By the turn of the century goats outnumbered cattle. Pat Garrett lived in the county 1891–1900By 1905 the Southern Pacific had established railheads in Uvalde and Sabinal; the local bee industry developed a product. Garner State Park built by the Civilian Conservation Corps and opened in 1941. Garner Army Air Field the same year; the National Fish Hatchery, completed in 1937, produced a million catfish, largemouth bass and sunfish in the 1970s. $45 million was generated by farming in Uvalde County in 1974. In January 1989 Uvalde County withdrew from the Edwards Underground Water District. In 1990 Uvalde County had a population of 23,340, with 60 percent identified as Hispanic. From the Mexican Revolution in 1910, immigrant labor force cleared large tracts of land and digging ditches, as irrigation spread throughout the county; the Uvalde and Northern Railway to Camp Wood, the Asphalt Beltway Railway in 1921, the expansion of the asphalt mines in far southwestern Uvalde County at Blewett and Dabney were completed with the help of Mexican labor.
By 1960 Mexican Americans made up one half of Uvalde County's 16,015 population. Seasonal migrant workers continued to move to Uvalde and Sabinal during the 1960s.. The Alien Land Laws of 1891, 1892 and 1921 prohibited ownership of Texas land by non-citizen residents; the laws were repealed in 1965 by the Fifty-ninth Texas Legislature. These and other discriminatory deed restrictions had limited Tejanos in the purchase of town lots in the county. Efforts to gain civil rights for
Texas is the second largest state in the United States by both area and population. Geographically located in the South Central region of the country, Texas shares borders with the U. S. states of Louisiana to the east, Arkansas to the northeast, Oklahoma to the north, New Mexico to the west, the Mexican states of Chihuahua, Nuevo León, Tamaulipas to the southwest, while the Gulf of Mexico is to the southeast. Houston is the most populous city in Texas and the fourth largest in the U. S. while San Antonio is the second-most populous in the state and seventh largest in the U. S. Dallas–Fort Worth and Greater Houston are the fourth and fifth largest metropolitan statistical areas in the country, respectively. Other major cities include Austin, the second-most populous state capital in the U. S. and El Paso. Texas is nicknamed "The Lone Star State" to signify its former status as an independent republic, as a reminder of the state's struggle for independence from Mexico; the "Lone Star" can be found on the Texan state seal.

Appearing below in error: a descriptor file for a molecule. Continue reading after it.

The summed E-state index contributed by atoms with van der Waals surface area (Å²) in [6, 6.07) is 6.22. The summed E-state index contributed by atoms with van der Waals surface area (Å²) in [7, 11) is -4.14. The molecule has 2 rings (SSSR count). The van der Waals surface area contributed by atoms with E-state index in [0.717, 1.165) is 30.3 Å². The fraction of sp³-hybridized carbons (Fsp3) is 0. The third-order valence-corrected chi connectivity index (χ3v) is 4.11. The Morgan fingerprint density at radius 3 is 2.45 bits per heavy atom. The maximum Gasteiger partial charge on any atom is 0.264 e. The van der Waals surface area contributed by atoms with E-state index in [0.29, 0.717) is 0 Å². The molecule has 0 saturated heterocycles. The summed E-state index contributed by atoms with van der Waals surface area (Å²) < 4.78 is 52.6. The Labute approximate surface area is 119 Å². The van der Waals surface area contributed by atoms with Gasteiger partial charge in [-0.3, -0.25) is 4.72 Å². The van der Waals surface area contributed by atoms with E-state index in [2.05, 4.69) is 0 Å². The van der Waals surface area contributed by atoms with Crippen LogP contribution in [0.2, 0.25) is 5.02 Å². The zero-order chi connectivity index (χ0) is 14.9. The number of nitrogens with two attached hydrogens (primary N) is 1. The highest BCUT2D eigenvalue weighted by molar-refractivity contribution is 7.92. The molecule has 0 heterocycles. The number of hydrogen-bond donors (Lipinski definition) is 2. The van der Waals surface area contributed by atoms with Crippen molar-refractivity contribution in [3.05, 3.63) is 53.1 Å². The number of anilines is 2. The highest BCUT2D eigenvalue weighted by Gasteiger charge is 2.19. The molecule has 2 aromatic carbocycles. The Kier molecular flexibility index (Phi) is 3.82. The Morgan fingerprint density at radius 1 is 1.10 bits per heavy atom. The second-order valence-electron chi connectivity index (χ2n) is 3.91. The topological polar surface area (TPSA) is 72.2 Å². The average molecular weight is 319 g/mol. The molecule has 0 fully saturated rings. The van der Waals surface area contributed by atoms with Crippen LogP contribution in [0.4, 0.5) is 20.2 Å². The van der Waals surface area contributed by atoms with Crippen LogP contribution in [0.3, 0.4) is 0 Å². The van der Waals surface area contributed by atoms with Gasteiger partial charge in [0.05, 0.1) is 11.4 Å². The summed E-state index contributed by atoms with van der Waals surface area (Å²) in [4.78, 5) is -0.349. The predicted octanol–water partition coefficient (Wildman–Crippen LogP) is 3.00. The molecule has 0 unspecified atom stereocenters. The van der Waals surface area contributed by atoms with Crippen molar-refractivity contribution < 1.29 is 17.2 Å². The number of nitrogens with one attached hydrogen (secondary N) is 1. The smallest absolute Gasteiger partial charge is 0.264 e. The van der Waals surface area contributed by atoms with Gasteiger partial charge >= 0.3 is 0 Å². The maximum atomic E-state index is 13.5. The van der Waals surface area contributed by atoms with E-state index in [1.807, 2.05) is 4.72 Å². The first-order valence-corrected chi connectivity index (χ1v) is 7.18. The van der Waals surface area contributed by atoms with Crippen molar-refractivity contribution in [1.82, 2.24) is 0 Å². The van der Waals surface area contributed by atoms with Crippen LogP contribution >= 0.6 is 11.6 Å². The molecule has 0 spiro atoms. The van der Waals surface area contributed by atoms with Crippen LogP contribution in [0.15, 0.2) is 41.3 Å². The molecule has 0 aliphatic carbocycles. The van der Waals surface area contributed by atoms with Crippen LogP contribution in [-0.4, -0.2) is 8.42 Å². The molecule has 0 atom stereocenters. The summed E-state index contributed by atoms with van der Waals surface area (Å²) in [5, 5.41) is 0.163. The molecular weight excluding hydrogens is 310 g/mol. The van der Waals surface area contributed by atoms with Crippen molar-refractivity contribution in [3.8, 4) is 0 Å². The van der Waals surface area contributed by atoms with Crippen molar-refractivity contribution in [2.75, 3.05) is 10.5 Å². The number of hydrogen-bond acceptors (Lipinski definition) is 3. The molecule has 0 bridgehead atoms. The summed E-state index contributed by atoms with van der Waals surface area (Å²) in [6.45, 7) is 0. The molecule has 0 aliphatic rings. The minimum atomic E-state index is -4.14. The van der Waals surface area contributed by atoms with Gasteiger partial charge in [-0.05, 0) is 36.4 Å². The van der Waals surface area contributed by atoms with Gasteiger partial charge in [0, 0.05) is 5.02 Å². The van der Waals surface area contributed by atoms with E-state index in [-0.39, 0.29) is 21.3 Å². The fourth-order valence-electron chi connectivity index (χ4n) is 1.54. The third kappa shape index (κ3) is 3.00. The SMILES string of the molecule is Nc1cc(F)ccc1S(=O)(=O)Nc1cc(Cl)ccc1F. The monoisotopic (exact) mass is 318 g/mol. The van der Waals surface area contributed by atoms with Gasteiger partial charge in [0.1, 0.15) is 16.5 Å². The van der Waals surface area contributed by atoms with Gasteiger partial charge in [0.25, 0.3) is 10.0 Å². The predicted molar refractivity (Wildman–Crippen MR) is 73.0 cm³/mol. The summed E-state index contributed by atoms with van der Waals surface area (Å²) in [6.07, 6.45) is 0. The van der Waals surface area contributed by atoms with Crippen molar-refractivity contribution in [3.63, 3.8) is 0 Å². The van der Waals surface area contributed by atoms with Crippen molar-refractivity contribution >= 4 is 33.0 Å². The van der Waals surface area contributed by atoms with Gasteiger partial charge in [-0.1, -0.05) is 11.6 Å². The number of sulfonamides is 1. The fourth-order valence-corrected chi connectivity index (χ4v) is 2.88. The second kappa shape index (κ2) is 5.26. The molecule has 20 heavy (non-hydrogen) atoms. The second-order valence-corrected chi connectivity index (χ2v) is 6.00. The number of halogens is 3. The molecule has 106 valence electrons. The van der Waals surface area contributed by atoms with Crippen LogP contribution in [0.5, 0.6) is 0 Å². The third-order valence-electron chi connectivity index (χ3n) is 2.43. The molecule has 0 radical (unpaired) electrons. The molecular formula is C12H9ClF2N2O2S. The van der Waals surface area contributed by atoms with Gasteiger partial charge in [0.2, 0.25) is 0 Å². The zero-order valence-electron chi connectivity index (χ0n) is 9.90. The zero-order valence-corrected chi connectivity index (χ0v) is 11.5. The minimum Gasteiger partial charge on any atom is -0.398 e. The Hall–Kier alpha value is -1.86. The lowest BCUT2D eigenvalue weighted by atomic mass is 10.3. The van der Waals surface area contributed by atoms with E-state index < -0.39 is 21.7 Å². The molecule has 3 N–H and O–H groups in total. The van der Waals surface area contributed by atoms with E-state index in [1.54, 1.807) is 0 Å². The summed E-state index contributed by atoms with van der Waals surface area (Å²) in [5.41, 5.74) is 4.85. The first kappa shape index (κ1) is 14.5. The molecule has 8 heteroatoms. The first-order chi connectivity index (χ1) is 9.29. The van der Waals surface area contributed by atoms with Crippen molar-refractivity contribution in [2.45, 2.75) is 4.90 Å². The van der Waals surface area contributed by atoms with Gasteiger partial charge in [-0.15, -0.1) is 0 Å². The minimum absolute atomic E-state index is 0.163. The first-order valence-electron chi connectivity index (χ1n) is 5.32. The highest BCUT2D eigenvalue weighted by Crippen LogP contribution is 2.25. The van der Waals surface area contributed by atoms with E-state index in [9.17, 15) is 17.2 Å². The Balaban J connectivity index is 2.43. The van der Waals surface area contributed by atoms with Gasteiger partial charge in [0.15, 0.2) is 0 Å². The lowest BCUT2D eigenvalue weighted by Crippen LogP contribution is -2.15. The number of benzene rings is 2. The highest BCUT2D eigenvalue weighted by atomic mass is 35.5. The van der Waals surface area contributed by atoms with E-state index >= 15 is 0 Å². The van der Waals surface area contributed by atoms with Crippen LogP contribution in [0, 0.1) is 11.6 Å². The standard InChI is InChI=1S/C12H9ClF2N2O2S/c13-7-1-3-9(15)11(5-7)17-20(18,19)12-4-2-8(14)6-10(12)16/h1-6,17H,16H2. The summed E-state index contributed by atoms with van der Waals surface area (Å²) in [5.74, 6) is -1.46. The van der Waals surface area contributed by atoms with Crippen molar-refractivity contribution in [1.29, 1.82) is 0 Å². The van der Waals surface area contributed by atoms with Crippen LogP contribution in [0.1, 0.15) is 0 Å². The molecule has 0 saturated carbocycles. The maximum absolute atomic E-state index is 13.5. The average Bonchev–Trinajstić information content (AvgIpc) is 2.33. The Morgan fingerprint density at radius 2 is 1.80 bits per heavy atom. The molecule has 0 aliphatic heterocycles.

The origin of Texas's name is from the word taysha. Due to its size and geologic features such as the Balcones Fault, Texas contains diverse landscapes common to both the U. S. Southern and Southwestern regions. Although Texas is popularly associated with the U. S. southwestern deserts, less than 10% of Texas's land area is desert. Most of the population centers are in areas of former prairies, grasslands and the coastline. Traveling from east to west, one can observe terrain that ranges from coastal swamps and piney woods, to rolling plains and rugged hills, the desert and mountains of the Big Bend; the term "six flags over Texas" refers to several nations. Spain was the first European country to claim the area of Texas. France held a short-lived colony. Mexico controlled the territory until 1836 when Texas won its independence, becoming an independent Republic. In 1845, Texas joined the union as the 28th state; the state's annexation set off a chain of events that led to the Mexican–American War in 1846.